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Karamolegos Vinsanto 2006 500ml
SKU 783441

Karamolegos Vinsanto 2006

Karamolegos - Cyclades - Greece - Santorini

Professional Wine Reviews for Karamolegos Vinsanto 2006

Rated 94 by Robert Parker
The 2006 Vinsanto, sundried for 12 days and then oak-aged for 60 months in French 500 liter barrels, comes in at 13% alcohol. Mostly Assyrtiko, of course, it also has 5% each of Aidani and Athiri blended in. It was seen in a 500ml bottle (pretty typical for the type). This is a gripping Vinsanto, concentrated and intense, with plenty of tension on the finish. There is zing and zest aplenty. The acidity balances the sugar brilliantly and it finishes with a burst of fruit and sugar laced into the palate, sometimes being on the decadent side. It has 350 g/l of residual sugar - not way beyond any norms, to be sure, but this is perceptibly rather sweet. Yet, while very sweet for sure, it doesn't seem anywhere near that sweet. Call it an exciting bicycle ride coasting without brakes down a steep hill where you finally look down and find you're exceeding the speed limit for cars - yet it all manages to work out somehow. Happily, the acidity holds up its end of the bargain here, providing that beautiful tension on the finish. Despite its power and concentration, it retained that sunny vivaciousness I love in Vinsanto. Three days later it was better still. If I had a quibble - there is not a hint of complexity here yet. That may come. It is only about 20 euros in Greece, which makes it a steal as far as I'm concerned. It is, alas, not yet imported. Drink it nicely chilled. Drink now-2035.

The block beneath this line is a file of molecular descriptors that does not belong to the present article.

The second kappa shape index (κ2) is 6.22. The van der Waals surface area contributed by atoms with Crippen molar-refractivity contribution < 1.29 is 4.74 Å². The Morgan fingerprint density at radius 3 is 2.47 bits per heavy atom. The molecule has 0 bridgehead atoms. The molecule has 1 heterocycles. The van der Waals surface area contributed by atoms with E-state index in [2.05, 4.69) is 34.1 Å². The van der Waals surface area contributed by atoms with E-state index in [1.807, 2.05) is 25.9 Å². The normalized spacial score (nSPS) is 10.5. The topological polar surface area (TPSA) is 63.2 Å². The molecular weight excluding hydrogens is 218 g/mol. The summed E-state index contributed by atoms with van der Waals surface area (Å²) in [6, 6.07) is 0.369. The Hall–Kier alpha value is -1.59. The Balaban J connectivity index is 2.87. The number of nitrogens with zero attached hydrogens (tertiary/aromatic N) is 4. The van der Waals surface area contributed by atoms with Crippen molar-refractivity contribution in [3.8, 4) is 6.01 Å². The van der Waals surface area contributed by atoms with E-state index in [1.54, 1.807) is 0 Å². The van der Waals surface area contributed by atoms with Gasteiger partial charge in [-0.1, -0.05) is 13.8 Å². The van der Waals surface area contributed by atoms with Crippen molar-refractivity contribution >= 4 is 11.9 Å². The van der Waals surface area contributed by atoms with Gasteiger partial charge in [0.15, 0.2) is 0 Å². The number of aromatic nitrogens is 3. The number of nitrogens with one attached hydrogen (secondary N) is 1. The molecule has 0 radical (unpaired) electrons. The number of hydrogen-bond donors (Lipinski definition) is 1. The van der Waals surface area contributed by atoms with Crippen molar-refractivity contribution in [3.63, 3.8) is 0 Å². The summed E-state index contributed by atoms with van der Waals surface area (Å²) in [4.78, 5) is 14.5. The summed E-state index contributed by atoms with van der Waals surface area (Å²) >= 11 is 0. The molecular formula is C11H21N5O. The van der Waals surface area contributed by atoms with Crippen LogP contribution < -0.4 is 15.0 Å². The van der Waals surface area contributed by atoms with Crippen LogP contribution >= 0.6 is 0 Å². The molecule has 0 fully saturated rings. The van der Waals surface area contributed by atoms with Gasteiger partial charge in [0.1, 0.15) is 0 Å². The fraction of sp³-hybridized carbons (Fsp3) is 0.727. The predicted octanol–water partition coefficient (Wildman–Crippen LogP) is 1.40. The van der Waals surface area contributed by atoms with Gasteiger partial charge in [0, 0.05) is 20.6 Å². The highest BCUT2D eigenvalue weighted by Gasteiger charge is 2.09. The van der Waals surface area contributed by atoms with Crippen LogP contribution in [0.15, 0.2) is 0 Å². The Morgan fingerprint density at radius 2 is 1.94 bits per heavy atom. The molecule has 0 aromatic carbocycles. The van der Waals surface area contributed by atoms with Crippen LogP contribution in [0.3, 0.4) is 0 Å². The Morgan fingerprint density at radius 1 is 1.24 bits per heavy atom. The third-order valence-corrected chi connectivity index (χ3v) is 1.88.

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$37.54
$36.54
12 Bottle
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500ml
94 Robert Parker

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Additional Information on Karamolegos Vinsanto 2006

Winery: Karamolegos

Country: Greece

As one of the oldest wine producing countries in the world, Greece has millenia of experience and expertise when it comes to viticulture, and has developed a set of flavors and characteristics which are found nowhere else on earth. The ancient Greeks revered and deified wine, and were the first true innovators in the history of wine, adding everything from seawater to honey and spices in order to find exciting new taste combinations and aromas. Today, Greek wines are just as varied, although far more refined and sophisticated than their ancient counterparts. The practice of enhancing Greek wines with aromatic substances never left the country, though, as can be seen in the popular Retsina wines, which use pine resin to provide their unique taste and aroma combinations. There is far more to Greek wine than merely Retsina, however, and the vast variety on offer is a testament to the expertise of Greek wineries making the most of the wonderful climate, terrain and grape varietals they work with.